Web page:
Verisign wants to auction off O.com for charity

Kevin Murphy, December 1, 2017, Domain Registries

The internet could soon gets just its fourth active single-character .com domain name, after Verisign revealed plans to auction off o.com for charity.

The company has asked ICANN to allow it to release just one of the 23 remaining one-letter .com domains, which are currently reserved under the terms of the .com registry agreement.

It’s basically a proof of concept that would lead to this contractual restriction being lifted entirely.

O.com has been picked as the guinea pig, because of “long-standing interest” in the domain, according to Verisign.

Overstock.com, the $1.8 billion-a-year US retailer, is known to have huge interest in the name.

The company acquired o.co from .CO Internet for $350,000 during the ccTLD’s 2010 relaunch, then embarked upon a disastrous rebranding campaign that ended when the company estimated it was losing 61% of its type-in traffic to o.com.

Overstock has obsessed over its unobtainable prize for over a decade and would almost certainly be involved in any auction for the domain.

In fact, I wouldn’t be surprised to discover that Overstock pressured Verisign into requesting the release of o.com.

Despite the seven or eight figures that a single-letter .com domain could fetch, Verisign’s cut of the auction proceeds would be just $7.85, its base registry fee.

Regardless, it has a payment schedule in mind that would see the winning bidder continue to pay premium renewal fees for 25 years, eventually doubling the sale price.

The winner would pay their winning bid immediately and get a five-year registration, but then would have to pay 5% of that bid to renew the domain for years six through 25.

In other words, if the winning bid was $1 million, the annual renewal fee after the first five years would be $50,000 and the total amount paid would eventually be $2 million.

All of this money, apart from the auction provider’s cut, would go to a trust that would distribute the funds to internet-focused non-profit organizations, such as those promoting security or open protocols.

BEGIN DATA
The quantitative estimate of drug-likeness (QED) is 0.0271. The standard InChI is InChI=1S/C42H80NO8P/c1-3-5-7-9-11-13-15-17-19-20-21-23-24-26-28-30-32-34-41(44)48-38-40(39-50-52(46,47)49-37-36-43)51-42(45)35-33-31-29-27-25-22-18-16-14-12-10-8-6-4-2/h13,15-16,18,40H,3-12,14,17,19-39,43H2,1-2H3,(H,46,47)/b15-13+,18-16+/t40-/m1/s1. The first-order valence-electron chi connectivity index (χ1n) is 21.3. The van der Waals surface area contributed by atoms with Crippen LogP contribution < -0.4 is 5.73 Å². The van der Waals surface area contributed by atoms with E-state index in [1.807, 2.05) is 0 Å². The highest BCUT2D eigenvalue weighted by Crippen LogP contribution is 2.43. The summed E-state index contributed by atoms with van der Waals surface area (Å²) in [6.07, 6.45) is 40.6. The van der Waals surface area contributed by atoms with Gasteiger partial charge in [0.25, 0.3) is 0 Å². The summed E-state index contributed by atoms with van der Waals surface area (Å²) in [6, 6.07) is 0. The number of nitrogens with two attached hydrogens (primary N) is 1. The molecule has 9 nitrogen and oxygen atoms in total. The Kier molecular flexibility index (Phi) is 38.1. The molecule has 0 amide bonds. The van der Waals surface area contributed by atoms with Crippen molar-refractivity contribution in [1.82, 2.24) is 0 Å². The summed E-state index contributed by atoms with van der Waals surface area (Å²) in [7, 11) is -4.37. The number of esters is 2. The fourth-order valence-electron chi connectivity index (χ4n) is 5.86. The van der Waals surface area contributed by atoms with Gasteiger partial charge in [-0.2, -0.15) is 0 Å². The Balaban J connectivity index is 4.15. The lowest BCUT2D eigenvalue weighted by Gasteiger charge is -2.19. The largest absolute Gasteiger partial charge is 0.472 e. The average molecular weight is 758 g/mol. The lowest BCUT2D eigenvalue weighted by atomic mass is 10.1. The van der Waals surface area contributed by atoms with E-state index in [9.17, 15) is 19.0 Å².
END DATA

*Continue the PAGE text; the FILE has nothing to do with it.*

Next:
There’s also a clause that would seem to discourage domain investors from bidding. The only way to transfer the domain would be if the buyer was acquired entirely, though this could be presumably circumvented with the use of a shell company.

It’s an elaborate auction plan, befitting of the fact that one-character .com domains are super rare.

Only x.com, q.com and z.com are currently registered and it’s Verisign policy to reserve them in the unlikely event they should ever expire.

Billionaire entrepreneur Elon Musk this July reacquired x.com, the domain he used to launch PayPal in the 1990s, back from PayPal for an undisclosed sum.

Z.com was acquired by GMO Internet for $6.8 million in 2014.

Single-character domains are typically not reserved in the ICANN contracts of other gTLDs, whether pre- or post-2012, though it’s standard practice for the registry to reserve them for auction anyway.

Verisign’s reservations in .com and .net are a legacy of IANA policy, pre-ICANN and have been generally considered technically unnecessary for some years.

Still, there’s been a reluctance to simply hand Verisign, already a money-printing machine through accident of history, another windfall of potentially hundreds of millions of dollars by allowing it to sell off the names for profit. Hence the elaborate plan with the O.com trust fund.